WEIRD NORFOLK: A village row in Runhall which became a witch hunt

The village of Runhall was home to a woman accused of witchcraft. Byline: Sonya Duncan (C) Archant 2

The village of Runhall was home to a woman accused of witchcraft. Byline: Sonya Duncan (C) Archant 2020 - Credit: Sonya Duncan

It's a tale as old as time: neighbours falling out over a petty dispute – but in this Norfolk case, it ended with an enchanted cow and an accusation of witchcraft.

In the village of Runhall, at the time when Matthew Hopkins was still a feared name passed down as a threat to those whose work with herbs and magic was seen as witchcraft, two neighbours had a disagreement.

Thomas Cutting alleged, in 1679 (the same year that Thomas Oliver, the man linked to two Norwich women accused of being witches died) that a local woman, Anne Diver, had put an enchantment on his cow and bewitched his family. He said she had acted after he had refused to give her some herbs from his garden and that, after the refusal, he broke his leg and his wife and daughter both became ill.

As with so many other similar cases, other 'witnesses' began to come out of the woodwork with their own stories which damned poor Anne. John Calfe claimed that his illness, a year previously, had led him to a cunning man who in turn had shown him the image of Anne Diver in a glass (a case of a 'witch' condemning a 'witch'). John Castleton, who distributed money left to give to the poor of the parish chose to give Anne less than she had been given the year previously and she is said to have warned him that he should "take heed lest some mischief came to him or his."

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Elizabeth Pitts went back further in a bid to add fuel to the fire. She claimed that in 1673, she had bought a goose from Diver and was then ill for four months after she ate it - imagine how long Pitts had stewed about that goose, and the sweet taste of revenge. Francis Beale decided to give Pitts a run for her money and told authorities that in 1669, a full decade before Cutting's claim, she had refused to give Anne some beer on a hot summer's day and then, when she drank the alcohol herself, had fallen sick for three weeks.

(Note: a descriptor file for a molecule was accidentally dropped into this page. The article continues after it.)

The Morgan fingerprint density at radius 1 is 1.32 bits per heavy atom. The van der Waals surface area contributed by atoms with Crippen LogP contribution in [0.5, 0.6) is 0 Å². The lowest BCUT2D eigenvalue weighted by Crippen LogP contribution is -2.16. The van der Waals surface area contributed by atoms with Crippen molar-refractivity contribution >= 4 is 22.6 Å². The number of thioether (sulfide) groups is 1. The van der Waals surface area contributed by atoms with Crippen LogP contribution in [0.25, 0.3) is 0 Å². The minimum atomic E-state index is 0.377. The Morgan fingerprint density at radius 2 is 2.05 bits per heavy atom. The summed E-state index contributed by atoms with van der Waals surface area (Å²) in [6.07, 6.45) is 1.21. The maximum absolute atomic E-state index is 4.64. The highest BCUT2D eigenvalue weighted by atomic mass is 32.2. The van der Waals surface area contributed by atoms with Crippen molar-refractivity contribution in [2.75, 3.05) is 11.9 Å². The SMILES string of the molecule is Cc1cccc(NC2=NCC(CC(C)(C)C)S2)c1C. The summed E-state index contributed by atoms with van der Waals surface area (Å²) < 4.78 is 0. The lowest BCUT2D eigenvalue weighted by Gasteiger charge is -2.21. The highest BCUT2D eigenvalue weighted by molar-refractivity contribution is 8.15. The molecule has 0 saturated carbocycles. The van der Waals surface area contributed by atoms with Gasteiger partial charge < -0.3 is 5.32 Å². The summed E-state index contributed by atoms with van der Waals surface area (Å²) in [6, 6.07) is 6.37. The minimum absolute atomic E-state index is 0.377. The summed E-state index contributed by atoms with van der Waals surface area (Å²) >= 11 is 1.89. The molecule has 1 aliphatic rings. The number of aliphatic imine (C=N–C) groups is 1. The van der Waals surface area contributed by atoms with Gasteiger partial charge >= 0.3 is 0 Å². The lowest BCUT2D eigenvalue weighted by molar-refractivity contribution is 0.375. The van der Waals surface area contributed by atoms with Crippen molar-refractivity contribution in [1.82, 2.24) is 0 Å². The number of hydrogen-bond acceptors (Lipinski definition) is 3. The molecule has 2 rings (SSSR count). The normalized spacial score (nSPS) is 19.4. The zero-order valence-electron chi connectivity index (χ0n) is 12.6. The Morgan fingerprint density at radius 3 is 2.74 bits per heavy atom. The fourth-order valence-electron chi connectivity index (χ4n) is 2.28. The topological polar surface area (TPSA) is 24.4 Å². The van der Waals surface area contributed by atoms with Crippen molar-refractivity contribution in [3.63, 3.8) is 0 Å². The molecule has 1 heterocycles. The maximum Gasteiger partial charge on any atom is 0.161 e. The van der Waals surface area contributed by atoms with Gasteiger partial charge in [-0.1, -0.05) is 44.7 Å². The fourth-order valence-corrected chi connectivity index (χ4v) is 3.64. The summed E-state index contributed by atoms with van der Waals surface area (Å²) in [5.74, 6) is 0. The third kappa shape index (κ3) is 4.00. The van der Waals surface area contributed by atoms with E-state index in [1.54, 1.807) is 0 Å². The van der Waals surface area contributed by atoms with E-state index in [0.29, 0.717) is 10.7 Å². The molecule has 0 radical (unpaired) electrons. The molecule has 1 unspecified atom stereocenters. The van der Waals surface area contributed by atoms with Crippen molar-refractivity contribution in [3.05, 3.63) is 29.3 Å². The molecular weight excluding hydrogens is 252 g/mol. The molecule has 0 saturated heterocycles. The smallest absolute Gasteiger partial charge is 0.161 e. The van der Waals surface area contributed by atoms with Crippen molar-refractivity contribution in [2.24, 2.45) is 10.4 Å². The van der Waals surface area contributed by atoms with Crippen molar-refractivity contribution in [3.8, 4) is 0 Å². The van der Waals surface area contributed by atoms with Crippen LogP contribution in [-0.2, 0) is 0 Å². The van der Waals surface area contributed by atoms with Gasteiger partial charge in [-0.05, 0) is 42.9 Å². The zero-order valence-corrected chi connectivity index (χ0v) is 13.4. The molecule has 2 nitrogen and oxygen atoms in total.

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But all the above witnesses were outclassed by the memory of Susan Major, who rummaged in the attic of time to bring out a story that was 20 years old and involved Diver going to her master's house to beg some meat for her father. Before the meat could be brought out to her, Diver changed her mind and claimed she was too proud to take it: a week later, Susan fell ill, losing her sight and the ability to speak and suffering from stranger fits.

Keith Parry's Blog: The Diary of One Who Disappeared, adds further flesh to the bones and yet another example of contradiction in the case of suspected witchcraft, in this case, repelling witchcraft with counter-magic. "When Thomas Cutting believed that Anne Diver had bewitched one of his master's cows he threw a horseshoe with seven nail holes into the fire," he writes. "Elizabeth Pitts made an almost instant recovery from her bewitchment when she threw thatch from above the door of Anne Diver's house into the fire.

"Daniel Jecks, another of Diver's 'victims', chose another popular measure and went to a cunning man to seek help."

By the time that Anne was accused, accused witches in Britain spent a year in prison for a minor offence and faced death for a second -within 50 years, the same crimes would be dealt with the same penalties given to vagrants and con artists.

Across the Channel, however, the witch-hunting fever was burning out of control. In the same year that Anne was accused, the Liechtenstein witch trials began and around 100 people were killed over a three-year period and in France, Peronne Goguillon - an alleged French witch - and her accomplices were burned at the stake for witchcraft.

As for Anne, the trail runs cold after the accusations she faced in court, leading to hope that she lived to annoy her neighbours for some time to come.

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